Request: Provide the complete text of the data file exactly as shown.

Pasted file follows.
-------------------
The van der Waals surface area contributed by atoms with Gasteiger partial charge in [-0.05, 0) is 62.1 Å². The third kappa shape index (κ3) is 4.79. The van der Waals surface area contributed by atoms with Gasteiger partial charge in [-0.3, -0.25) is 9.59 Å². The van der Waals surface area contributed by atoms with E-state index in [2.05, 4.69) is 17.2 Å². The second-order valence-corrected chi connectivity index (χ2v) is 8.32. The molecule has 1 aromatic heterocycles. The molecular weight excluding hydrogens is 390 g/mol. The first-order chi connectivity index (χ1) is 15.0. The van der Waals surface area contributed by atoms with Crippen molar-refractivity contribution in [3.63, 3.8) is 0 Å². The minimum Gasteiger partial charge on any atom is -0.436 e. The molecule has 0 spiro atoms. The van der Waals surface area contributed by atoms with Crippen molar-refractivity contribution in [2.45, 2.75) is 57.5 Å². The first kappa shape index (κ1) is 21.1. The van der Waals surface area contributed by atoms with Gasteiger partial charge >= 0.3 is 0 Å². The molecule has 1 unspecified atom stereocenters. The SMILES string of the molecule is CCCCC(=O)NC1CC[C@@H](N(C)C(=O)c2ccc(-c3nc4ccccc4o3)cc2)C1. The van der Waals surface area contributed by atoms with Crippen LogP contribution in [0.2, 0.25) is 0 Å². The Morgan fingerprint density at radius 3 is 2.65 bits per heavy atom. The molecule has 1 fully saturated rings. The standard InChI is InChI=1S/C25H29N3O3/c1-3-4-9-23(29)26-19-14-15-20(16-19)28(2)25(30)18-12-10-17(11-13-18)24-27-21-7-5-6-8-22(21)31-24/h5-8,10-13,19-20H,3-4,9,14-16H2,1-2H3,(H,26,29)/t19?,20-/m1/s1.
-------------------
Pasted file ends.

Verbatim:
The van der Waals surface area contributed by atoms with Gasteiger partial charge in [-0.05, 0) is 62.1 Å². The third kappa shape index (κ3) is 4.79. The van der Waals surface area contributed by atoms with Gasteiger partial charge in [-0.3, -0.25) is 9.59 Å². The van der Waals surface area contributed by atoms with E-state index in [2.05, 4.69) is 17.2 Å². The second-order valence-corrected chi connectivity index (χ2v) is 8.32. The molecule has 1 aromatic heterocycles. The molecular weight excluding hydrogens is 390 g/mol. The first-order chi connectivity index (χ1) is 15.0. The van der Waals surface area contributed by atoms with Crippen molar-refractivity contribution in [3.63, 3.8) is 0 Å². The minimum Gasteiger partial charge on any atom is -0.436 e. The molecule has 0 spiro atoms. The van der Waals surface area contributed by atoms with Crippen molar-refractivity contribution in [2.45, 2.75) is 57.5 Å². The first kappa shape index (κ1) is 21.1. The van der Waals surface area contributed by atoms with Gasteiger partial charge >= 0.3 is 0 Å². The molecule has 1 unspecified atom stereocenters. The SMILES string of the molecule is CCCCC(=O)NC1CC[C@@H](N(C)C(=O)c2ccc(-c3nc4ccccc4o3)cc2)C1. The van der Waals surface area contributed by atoms with Crippen LogP contribution in [0.2, 0.25) is 0 Å². The Morgan fingerprint density at radius 3 is 2.65 bits per heavy atom. The molecule has 1 fully saturated rings. The standard InChI is InChI=1S/C25H29N3O3/c1-3-4-9-23(29)26-19-14-15-20(16-19)28(2)25(30)18-12-10-17(11-13-18)24-27-21-7-5-6-8-22(21)31-24/h5-8,10-13,19-20H,3-4,9,14-16H2,1-2H3,(H,26,29)/t19?,20-/m1/s1.